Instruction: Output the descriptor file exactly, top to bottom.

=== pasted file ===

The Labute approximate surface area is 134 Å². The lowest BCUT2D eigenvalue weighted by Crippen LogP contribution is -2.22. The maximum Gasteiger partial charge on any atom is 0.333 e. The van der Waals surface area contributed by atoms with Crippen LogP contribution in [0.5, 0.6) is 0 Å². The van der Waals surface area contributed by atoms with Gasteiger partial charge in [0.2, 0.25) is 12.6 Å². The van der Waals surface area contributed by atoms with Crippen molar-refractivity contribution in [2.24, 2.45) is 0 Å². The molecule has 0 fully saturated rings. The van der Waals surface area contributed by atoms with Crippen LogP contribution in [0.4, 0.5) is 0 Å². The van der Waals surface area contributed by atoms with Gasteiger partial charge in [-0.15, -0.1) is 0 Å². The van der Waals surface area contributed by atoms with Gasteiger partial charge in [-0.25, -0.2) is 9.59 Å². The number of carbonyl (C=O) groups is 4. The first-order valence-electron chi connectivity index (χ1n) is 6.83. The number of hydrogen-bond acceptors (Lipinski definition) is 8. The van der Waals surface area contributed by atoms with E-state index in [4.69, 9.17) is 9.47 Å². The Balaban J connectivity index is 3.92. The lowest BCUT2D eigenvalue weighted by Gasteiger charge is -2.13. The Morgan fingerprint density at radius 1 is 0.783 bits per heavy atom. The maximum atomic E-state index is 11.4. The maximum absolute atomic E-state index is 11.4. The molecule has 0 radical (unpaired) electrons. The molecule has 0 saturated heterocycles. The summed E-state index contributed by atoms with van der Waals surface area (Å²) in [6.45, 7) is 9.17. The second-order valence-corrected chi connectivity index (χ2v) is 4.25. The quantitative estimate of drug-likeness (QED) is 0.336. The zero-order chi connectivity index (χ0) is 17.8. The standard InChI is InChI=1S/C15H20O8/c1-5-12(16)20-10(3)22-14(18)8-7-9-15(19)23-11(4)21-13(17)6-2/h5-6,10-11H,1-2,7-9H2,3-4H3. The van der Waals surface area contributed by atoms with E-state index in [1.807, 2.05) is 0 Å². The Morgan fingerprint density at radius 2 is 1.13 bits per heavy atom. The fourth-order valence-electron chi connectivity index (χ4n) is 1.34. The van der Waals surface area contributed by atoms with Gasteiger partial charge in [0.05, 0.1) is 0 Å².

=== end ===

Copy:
The Labute approximate surface area is 134 Å². The lowest BCUT2D eigenvalue weighted by Crippen LogP contribution is -2.22. The maximum Gasteiger partial charge on any atom is 0.333 e. The van der Waals surface area contributed by atoms with Crippen LogP contribution in [0.5, 0.6) is 0 Å². The van der Waals surface area contributed by atoms with Gasteiger partial charge in [0.2, 0.25) is 12.6 Å². The van der Waals surface area contributed by atoms with Crippen molar-refractivity contribution in [2.24, 2.45) is 0 Å². The molecule has 0 fully saturated rings. The van der Waals surface area contributed by atoms with Crippen LogP contribution in [0.4, 0.5) is 0 Å². The van der Waals surface area contributed by atoms with Gasteiger partial charge in [-0.15, -0.1) is 0 Å². The van der Waals surface area contributed by atoms with Gasteiger partial charge in [-0.25, -0.2) is 9.59 Å². The number of carbonyl (C=O) groups is 4. The first-order valence-electron chi connectivity index (χ1n) is 6.83. The number of hydrogen-bond acceptors (Lipinski definition) is 8. The van der Waals surface area contributed by atoms with E-state index in [4.69, 9.17) is 9.47 Å². The Balaban J connectivity index is 3.92. The lowest BCUT2D eigenvalue weighted by Gasteiger charge is -2.13. The Morgan fingerprint density at radius 1 is 0.783 bits per heavy atom. The maximum atomic E-state index is 11.4. The maximum absolute atomic E-state index is 11.4. The molecule has 0 radical (unpaired) electrons. The molecule has 0 saturated heterocycles. The summed E-state index contributed by atoms with van der Waals surface area (Å²) in [6.45, 7) is 9.17. The second-order valence-corrected chi connectivity index (χ2v) is 4.25. The quantitative estimate of drug-likeness (QED) is 0.336. The zero-order chi connectivity index (χ0) is 17.8. The standard InChI is InChI=1S/C15H20O8/c1-5-12(16)20-10(3)22-14(18)8-7-9-15(19)23-11(4)21-13(17)6-2/h5-6,10-11H,1-2,7-9H2,3-4H3. The van der Waals surface area contributed by atoms with E-state index in [1.807, 2.05) is 0 Å². The Morgan fingerprint density at radius 2 is 1.13 bits per heavy atom. The fourth-order valence-electron chi connectivity index (χ4n) is 1.34. The van der Waals surface area contributed by atoms with Gasteiger partial charge in [0.05, 0.1) is 0 Å².